Study finds high-sodium diet may modulate gut microbiome

Joanna Kosinska/Unsplash

Reducing salt intake levels appears to be good for both the gut microbiome and blood pressure, according to a new study published in the journal Hypertension.

For the study, researchers looked at blood samples from 145 adults with untreated hypertension. They found, particularly for the females, six weeks of a daily sodium intake close to the recommended 2,300 milligrams resulted in increased levels of short-chain fatty acids, an indicator of a healthy microbiome, circulating in the blood. The hypertensive adults also experienced decreased blood pressure and more compliant blood vessels.

The gut microbiota are all the bacteria, viruses, protozoa, and fungi populating the gastrointestinal tract, which have a wide range of functions from helping digest your food to your immune response to influencing a propensity to gain weight. Problems with the microbiome are associated with a wide range of diseases from cancer to gastrointestinal problems to allergies.

Short-chain fatty acids are known to play a role in blood pressure regulation. These small metabolites originating from the gut, get absorbed into the entire circulation, binding to receptors on the lining of blood vessels and in the kidneys, regulating things like the release of renin, an enzyme that works to keep the kidneys well perfused and a major player in blood pressure control. Blood levels of short-chain fatty acids can be considered an indicator of the health of the gut microbiome.

The researchers said their hypothesis was even a modest reduction in salt intake would alter concentrations of circulating short-chain fatty acids and lower blood pressure.

The study looked at both males and females of different races, ages 30 to 75 years old, with untreated high blood pressure who were enrolled in a previous study at the Queen Mary University of London. Because stool samples were not taken on the study participants, they could not look more directly at the gut microbiota, so instead measured circulating short-chain fatty acids, the main metabolite produced by gut microbiota.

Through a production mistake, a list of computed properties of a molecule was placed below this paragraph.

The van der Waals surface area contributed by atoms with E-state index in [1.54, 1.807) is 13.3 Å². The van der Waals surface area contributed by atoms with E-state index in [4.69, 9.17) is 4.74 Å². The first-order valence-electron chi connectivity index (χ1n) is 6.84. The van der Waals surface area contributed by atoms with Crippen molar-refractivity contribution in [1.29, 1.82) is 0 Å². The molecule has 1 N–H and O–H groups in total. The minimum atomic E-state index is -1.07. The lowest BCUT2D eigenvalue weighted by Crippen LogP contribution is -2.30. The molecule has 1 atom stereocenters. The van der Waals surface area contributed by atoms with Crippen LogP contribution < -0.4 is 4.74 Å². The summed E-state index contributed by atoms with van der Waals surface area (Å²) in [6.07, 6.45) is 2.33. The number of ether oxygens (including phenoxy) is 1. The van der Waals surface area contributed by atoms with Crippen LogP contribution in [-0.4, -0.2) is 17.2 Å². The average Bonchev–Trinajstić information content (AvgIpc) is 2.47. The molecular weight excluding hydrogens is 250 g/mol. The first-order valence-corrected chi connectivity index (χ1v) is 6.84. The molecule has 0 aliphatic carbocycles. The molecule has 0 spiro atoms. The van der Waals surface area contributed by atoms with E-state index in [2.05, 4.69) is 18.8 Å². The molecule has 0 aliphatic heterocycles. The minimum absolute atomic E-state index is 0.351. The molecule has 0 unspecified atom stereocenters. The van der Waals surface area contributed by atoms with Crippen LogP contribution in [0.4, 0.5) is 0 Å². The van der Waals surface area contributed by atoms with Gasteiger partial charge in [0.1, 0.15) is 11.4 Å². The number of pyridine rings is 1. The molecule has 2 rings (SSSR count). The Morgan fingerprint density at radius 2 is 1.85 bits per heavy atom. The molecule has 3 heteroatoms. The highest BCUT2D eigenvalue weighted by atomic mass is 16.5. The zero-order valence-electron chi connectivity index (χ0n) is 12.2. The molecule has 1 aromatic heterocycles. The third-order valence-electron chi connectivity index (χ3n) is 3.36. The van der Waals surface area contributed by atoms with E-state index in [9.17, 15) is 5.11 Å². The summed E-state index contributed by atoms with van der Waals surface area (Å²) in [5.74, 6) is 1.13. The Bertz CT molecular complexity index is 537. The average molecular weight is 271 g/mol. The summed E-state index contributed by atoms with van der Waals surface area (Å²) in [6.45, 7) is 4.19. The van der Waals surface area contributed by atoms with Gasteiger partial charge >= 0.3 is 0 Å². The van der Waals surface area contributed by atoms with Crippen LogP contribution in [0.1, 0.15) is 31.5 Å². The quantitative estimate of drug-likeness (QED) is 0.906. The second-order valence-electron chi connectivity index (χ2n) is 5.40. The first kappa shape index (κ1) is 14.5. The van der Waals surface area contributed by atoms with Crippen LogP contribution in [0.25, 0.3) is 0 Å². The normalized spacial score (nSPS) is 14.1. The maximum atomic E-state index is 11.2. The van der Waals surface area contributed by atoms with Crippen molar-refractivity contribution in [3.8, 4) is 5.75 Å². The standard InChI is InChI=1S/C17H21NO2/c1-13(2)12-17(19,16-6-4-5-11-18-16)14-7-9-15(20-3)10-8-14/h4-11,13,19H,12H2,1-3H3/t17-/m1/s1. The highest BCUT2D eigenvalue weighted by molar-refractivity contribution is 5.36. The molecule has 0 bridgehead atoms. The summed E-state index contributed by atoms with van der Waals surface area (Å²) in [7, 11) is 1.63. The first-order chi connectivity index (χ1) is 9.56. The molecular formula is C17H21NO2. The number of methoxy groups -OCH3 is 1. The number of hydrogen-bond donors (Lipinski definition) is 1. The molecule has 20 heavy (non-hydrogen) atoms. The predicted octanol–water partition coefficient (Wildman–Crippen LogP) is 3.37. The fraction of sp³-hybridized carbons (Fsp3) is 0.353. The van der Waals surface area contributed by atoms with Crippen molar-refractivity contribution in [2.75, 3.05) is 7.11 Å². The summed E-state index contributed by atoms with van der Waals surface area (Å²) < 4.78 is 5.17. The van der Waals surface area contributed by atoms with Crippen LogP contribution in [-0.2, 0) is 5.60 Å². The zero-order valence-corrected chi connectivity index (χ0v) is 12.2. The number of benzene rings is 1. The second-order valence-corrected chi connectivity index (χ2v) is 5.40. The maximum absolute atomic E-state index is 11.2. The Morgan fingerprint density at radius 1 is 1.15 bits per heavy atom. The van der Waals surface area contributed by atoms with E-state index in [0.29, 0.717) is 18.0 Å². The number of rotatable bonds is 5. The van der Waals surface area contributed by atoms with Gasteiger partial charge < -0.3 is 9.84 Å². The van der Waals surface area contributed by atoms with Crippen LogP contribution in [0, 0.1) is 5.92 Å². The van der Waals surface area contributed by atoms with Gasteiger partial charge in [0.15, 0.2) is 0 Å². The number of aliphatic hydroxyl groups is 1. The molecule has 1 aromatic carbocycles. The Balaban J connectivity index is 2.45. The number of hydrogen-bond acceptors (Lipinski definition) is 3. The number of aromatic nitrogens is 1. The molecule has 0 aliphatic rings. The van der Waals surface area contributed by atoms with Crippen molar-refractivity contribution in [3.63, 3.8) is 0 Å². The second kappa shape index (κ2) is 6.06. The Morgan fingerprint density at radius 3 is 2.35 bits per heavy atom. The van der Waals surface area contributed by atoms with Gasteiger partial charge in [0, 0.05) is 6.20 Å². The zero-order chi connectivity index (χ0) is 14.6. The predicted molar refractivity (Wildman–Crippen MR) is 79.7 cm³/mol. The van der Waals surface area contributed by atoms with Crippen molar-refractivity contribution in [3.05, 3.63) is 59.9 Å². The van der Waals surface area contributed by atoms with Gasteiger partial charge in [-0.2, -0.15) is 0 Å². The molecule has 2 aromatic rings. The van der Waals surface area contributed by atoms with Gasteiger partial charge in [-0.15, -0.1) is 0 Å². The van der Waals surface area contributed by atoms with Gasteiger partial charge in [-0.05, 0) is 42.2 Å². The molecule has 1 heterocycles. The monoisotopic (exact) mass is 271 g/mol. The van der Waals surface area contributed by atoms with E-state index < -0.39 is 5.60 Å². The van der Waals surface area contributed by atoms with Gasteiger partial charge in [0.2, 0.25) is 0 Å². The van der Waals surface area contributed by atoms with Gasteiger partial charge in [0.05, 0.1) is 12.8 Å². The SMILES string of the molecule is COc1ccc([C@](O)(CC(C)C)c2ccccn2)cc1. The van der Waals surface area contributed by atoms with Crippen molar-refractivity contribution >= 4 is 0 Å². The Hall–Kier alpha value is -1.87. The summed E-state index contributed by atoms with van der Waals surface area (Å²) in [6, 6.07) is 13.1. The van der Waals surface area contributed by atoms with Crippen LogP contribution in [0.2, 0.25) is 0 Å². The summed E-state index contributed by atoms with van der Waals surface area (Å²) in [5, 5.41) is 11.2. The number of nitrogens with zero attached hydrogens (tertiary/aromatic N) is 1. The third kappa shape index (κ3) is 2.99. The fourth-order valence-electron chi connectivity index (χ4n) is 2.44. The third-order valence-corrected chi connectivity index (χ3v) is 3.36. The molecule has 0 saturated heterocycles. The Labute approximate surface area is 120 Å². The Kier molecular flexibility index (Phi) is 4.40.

All the individuals were given two weeks of detailed instruction by nurses on how to lower their sodium intake to about 2,000 milligrams daily, information that was reinforced over the course of the study. Then in what is called a randomized, placebo-controlled study, half the participants got either a sodium tablet or placebo tablet nine times daily for six weeks, then switched groups.

The researchers found sodium reduction increased all eight of the short-chain fatty acids, the end-product of the fermentation of fibers we consume by our microbiota. Humans don't naturally contain enzymes to digest many of these fibers, the researchers said. The increased short-chain fatty acids levels they found were consistently associated with lower blood pressure and increased blood vessel flexibility.

While periods of higher salt intake drove up blood pressures in both males and females and improvements were noted in both sexes with a move to lower salt, the shifts were most dramatic in females, according to researchers. While all humans have slightly distinctive microbiota, influenced by things like diet and environment, there tend to be consistent differences between males and females generally.

The researchers said in the future they want to do a larger study that also examines fecal samples to assess microbiome content and health more directly.

“Sodium is a factor in both sexes but the impact in relationship to the gut microbiome seems more in females,” said Haidong Zhu, MD, PhD, lead author of the study and molecular geneticist at the Georgia Prevention Institute at the Medical College of Georgia at Augusta University, in a statement. “It may be that high-salt affects blood pressure through different pathways in males and females. We need to study it further to see if that is true and why it's true if it holds.”